But this community some dozen miles east of Walnut Grove, destination for fans of “The Little House” books and television series, is worth at least a drive-through if not a stop.

I’ll admit that up until my middle brother moved onto acreage north of Lamberton several years ago, I hadn’t spent much time in this town of 822 except to visit an uncle and aunt who once lived and ran a furniture store here.

I still haven’t explored this agricultural community like I should. But I’ve seen enough to know that I need to look more in depth. Let me show you why, via photos I took, mostly along Main Street, during a brief stop two months ago.

The once-popular corner gas station still stands in downtown Lamberton.

Most small towns once had creameries like this one.

Hanzlik Blacksmith Shop, dating to 1895, was gifted to the city and preserved by the local historical society. With the original wood floor and tools, it’s been called “a warehouse of a long ago lost art” by locals. The community celebrates this piece of history with an annual Hot Iron Days, this year set for September 7 – 8.

It’s the old buildings—from the cute corner gas station to the stout brick creamery to the old wood-frame blacksmith shop—that appeal to me. Some 30 miles to the northwest in my hometown of Vesta, which like Lamberton sits in Redwood County, the old buildings are mostly gone. But not in Lamberton. Here you’ll find plenty of historic buildings to please your artist’s eye and your historian’s heart.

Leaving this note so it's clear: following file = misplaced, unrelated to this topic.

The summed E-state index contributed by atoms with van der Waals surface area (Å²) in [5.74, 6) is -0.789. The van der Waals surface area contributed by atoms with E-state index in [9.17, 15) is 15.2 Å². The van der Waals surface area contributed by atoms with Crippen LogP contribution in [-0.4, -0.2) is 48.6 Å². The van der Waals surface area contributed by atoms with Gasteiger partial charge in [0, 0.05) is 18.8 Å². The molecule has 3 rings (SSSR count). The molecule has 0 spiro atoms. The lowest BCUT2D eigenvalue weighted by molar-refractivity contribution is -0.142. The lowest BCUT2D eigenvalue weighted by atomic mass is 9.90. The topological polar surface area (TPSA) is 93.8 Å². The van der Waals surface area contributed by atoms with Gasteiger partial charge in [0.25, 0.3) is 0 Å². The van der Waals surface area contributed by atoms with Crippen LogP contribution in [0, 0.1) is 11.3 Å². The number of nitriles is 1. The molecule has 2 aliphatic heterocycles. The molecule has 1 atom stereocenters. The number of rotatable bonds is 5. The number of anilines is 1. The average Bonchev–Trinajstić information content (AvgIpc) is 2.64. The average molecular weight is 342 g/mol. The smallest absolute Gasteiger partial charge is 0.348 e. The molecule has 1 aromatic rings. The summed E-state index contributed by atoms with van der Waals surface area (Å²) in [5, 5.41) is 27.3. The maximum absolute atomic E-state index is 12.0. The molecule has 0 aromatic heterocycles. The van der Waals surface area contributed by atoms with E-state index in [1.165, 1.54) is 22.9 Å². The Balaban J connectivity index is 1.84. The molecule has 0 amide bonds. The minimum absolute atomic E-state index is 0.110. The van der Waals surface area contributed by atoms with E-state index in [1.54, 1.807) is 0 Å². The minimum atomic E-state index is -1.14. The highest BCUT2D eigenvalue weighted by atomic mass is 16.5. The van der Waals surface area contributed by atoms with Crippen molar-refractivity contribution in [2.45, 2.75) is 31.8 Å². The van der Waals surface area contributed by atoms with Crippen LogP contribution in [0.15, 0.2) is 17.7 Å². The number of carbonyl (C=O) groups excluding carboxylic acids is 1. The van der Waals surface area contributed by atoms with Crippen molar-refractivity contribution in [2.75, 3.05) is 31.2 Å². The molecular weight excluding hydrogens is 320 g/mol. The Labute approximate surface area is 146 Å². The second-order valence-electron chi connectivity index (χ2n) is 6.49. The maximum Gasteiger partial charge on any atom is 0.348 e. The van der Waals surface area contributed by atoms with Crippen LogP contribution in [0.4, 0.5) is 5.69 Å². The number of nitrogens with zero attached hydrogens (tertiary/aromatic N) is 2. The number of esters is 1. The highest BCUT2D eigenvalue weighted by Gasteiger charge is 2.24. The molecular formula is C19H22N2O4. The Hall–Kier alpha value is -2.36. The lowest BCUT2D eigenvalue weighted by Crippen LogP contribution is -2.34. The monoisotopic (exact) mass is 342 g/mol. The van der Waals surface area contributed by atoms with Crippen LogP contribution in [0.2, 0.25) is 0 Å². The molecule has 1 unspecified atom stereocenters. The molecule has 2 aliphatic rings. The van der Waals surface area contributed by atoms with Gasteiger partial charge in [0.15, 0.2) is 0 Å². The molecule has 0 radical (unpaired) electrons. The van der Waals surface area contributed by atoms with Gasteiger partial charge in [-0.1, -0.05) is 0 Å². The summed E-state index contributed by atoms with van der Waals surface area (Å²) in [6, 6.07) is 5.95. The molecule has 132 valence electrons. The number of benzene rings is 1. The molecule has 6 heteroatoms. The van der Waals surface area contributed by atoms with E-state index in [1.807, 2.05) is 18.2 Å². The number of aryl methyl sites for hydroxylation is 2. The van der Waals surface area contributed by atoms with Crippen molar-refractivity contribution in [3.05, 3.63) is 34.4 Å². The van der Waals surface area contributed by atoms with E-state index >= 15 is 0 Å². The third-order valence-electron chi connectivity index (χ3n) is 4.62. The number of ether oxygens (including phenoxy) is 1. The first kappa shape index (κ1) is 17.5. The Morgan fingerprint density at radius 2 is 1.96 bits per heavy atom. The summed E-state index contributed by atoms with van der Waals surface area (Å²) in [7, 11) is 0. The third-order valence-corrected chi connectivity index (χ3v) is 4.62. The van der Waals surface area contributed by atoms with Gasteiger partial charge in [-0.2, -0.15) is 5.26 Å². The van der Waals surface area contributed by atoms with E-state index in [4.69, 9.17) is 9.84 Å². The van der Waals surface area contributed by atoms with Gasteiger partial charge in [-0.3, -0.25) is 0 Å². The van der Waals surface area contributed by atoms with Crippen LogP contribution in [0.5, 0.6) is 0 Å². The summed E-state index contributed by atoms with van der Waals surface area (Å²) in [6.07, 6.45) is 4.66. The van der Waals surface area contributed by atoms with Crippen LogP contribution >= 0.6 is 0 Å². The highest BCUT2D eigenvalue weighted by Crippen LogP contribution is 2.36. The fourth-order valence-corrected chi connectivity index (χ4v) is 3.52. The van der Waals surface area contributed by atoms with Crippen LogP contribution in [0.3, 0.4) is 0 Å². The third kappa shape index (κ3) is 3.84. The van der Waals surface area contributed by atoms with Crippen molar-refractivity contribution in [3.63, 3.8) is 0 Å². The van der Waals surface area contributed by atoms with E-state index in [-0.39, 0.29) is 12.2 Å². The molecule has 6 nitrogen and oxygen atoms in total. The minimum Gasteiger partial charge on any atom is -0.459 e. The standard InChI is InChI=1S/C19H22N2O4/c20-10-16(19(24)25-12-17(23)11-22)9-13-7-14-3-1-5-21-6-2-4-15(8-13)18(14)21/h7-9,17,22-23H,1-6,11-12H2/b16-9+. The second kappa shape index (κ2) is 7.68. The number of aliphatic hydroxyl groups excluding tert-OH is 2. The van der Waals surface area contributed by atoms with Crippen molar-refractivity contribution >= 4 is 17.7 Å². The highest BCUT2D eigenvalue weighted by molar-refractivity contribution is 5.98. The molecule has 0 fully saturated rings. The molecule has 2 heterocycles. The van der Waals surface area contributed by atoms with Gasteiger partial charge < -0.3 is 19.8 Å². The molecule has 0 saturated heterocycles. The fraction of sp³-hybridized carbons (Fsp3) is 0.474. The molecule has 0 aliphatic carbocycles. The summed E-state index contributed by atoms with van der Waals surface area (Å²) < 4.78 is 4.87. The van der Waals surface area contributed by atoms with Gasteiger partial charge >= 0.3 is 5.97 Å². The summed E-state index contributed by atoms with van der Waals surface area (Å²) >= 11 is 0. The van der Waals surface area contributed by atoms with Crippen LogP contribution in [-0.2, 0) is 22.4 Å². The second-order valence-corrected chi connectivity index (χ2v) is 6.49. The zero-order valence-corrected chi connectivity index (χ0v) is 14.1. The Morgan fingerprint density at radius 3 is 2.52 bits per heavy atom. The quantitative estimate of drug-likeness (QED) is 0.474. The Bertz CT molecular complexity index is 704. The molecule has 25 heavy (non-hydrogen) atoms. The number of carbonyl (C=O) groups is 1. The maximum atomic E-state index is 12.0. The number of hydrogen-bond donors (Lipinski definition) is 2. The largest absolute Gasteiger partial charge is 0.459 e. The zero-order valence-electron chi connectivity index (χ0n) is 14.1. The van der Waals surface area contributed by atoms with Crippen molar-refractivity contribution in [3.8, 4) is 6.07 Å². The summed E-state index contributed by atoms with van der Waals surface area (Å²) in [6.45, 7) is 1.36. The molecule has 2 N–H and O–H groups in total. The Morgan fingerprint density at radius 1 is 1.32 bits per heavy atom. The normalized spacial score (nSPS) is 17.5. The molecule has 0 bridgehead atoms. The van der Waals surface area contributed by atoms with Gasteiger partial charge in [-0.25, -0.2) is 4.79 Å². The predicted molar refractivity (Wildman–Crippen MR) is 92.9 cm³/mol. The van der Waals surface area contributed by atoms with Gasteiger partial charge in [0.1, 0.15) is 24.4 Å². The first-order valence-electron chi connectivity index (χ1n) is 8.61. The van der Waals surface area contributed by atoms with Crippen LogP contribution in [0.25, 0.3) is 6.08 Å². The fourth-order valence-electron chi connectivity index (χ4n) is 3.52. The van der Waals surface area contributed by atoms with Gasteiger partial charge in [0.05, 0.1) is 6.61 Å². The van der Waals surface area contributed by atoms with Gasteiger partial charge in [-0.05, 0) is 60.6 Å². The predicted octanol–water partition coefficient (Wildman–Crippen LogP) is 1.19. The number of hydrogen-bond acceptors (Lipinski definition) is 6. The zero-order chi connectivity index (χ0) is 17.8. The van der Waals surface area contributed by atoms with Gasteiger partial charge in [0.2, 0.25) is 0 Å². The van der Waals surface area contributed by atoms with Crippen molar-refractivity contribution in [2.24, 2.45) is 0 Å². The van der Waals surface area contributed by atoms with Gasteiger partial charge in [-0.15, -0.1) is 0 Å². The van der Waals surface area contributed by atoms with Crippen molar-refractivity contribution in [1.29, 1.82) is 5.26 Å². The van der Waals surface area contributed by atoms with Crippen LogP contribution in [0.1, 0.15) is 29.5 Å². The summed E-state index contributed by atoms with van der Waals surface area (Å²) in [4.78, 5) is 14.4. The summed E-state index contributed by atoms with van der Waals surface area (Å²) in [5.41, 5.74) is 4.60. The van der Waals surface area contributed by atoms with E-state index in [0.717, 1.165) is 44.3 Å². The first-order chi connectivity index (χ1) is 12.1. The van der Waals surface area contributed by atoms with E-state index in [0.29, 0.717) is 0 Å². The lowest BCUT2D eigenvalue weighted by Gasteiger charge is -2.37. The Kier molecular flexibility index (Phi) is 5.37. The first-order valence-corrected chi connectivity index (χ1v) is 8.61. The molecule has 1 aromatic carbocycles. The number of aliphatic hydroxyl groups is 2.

Now all I need is someone with keys so I can take you inside these old buildings.

Vintage signs hold a certain historic charm.

The Music Mart supplies most major brands of band and orchestral instruments. Sales staff reach out to 100-plus schools in southern Minnesota, according to online information. Who would expect to find this type of business in a small town of less than 1,000 residents? Not me.

The Lamberton Antique Peddler is a must-see for anyone who is into antiques. This place is packed with merchandise in the former furniture store once operated by my uncle and aunt, Merlin and Iylene.

The Sewing Shoppe next to the creamery. Love the architecture.